Puberty was not heralded in any way that I would recommend. I’d had the “what’s going to happen to your body” classes in school, so I knew the technical details about puberty and menstruation. I’d had the birds and the bees conversations with my parents at different times, so I also knew the biological outline of human reproduction, although I had no clue whatsoever about how sex worked. When I started bleeding – on my birthday, no less – the immediate result was a two-hour screaming argument between me and my mother, because I wanted sanitary pads and she insisted that tampons were cleaner and easier to use, and that I had to try them first. On the other hand, I was able to argue successfully that now that I had my period, I was enough of an adult that I should be allowed to shave my legs. It turned out that shaving my legs was not nearly as exciting as I had thought it would be and didn’t make me feel any more adult after the first few times, so I gave up on it.

Graduation, both eighth grade and high school, also led to screaming arguments, because I didn’t want to participate in the graduation ceremonies. I knew that lots of people thought they were important, but I didn’t see any personal value to them – I would get my diploma whether or not I walked across the stage. I was told that my feelings didn’t matter; the ceremony wasn’t for the students’ benefit, it was for the families’. There was a strong implication that I would eventually come to realize that my parents had been right, and that I would have regretted not making the walk. Again, not recommended.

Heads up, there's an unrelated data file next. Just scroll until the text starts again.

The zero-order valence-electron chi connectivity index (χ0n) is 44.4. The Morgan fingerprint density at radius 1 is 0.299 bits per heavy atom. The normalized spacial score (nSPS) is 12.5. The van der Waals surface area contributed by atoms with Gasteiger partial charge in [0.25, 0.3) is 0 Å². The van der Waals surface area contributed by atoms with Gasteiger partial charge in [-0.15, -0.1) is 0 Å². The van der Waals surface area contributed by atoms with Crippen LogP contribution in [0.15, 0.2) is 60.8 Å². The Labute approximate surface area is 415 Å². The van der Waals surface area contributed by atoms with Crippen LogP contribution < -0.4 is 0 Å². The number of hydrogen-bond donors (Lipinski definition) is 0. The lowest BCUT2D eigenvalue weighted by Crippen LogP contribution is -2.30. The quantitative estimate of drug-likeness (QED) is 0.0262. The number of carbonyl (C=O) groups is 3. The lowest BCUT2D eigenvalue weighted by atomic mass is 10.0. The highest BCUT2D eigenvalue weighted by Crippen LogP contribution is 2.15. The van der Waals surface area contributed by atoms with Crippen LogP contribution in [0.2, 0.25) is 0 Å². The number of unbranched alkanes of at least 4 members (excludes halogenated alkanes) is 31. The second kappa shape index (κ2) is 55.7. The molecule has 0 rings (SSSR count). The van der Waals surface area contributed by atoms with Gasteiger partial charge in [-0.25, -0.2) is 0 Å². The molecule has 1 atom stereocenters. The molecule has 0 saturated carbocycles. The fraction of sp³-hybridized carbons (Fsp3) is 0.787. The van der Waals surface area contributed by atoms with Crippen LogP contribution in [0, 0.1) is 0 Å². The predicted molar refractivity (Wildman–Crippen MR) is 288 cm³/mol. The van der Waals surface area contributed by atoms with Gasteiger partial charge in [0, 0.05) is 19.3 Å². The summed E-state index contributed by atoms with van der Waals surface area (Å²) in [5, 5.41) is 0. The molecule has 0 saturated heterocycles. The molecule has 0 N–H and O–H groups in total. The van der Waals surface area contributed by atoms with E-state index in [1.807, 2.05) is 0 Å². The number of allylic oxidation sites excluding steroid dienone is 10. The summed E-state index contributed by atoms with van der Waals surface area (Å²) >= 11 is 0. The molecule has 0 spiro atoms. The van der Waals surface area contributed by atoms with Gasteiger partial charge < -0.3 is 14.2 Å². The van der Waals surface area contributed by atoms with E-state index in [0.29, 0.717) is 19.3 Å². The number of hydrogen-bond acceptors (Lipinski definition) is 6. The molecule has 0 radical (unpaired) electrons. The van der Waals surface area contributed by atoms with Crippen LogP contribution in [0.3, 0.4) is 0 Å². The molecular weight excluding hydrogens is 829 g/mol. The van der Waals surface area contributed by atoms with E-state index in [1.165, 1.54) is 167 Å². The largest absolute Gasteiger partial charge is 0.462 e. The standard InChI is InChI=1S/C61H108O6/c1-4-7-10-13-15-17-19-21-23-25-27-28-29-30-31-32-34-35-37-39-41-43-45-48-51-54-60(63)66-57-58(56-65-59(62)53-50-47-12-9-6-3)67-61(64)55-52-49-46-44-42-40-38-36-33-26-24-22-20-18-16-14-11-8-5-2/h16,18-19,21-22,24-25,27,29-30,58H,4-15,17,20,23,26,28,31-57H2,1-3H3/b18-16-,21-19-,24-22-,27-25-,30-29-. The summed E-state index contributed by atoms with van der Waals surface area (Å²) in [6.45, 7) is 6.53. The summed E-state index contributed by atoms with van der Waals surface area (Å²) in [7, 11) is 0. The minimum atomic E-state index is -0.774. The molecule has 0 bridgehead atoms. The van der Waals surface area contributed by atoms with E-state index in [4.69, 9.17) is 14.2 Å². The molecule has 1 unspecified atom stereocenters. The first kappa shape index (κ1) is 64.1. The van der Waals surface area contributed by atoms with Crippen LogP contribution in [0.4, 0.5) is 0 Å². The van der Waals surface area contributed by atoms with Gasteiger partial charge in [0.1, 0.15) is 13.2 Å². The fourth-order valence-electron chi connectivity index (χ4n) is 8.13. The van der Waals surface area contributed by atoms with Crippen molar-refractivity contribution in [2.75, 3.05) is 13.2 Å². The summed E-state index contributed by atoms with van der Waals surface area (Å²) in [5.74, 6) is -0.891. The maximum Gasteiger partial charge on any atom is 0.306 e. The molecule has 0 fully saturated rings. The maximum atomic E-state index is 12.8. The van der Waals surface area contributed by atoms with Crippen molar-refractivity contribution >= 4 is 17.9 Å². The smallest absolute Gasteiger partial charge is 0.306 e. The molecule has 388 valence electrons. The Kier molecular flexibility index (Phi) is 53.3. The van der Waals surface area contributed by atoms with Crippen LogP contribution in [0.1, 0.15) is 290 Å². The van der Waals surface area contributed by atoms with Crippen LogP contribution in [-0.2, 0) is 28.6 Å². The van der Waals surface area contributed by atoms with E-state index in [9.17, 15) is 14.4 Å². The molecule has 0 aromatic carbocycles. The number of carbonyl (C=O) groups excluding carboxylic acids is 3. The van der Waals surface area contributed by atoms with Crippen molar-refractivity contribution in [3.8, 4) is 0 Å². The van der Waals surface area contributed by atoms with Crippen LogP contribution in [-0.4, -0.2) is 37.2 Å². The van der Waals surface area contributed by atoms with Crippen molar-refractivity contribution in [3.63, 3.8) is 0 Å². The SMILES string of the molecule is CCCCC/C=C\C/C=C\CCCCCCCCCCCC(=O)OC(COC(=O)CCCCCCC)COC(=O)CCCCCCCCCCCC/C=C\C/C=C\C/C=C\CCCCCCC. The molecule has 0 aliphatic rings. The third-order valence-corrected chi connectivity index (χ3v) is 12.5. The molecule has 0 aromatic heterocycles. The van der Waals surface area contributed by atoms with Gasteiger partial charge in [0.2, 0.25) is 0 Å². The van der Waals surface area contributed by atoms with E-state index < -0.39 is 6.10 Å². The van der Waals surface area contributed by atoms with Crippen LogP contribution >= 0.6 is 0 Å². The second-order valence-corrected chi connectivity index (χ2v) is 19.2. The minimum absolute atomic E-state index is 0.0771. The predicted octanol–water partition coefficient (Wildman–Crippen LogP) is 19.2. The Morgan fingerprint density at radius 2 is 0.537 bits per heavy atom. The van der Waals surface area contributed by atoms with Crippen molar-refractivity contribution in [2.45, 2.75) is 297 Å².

Getting a job – one that required paperwork, not just babysitting for family friends – was an interesting milestone, but not one that was significantly celebrated. I applied, interviewed, did the paperwork, and started working weekends during the spring, and then essentially full-time all summer. As Mr. Spock once said, “You may find that the wanting is more pleasurable than the having.”

I started traveling long distances – not technically alone, since I was with a group, but still without my parents – when I was 16 and in high school, with the volunteer group Amigos de las Americas. There were a variety of ceremonies and rituals connected with that, including but not limited to applying for the program and being admitted; attending training for a year; going in a group to the Health Department for our travel immunizations; receiving our summer assignments; and the big going-away party at my parents’ house. Those events and those trips were very meaningful – I was seen as a near-adult, and I was making a positive difference in people’s lives.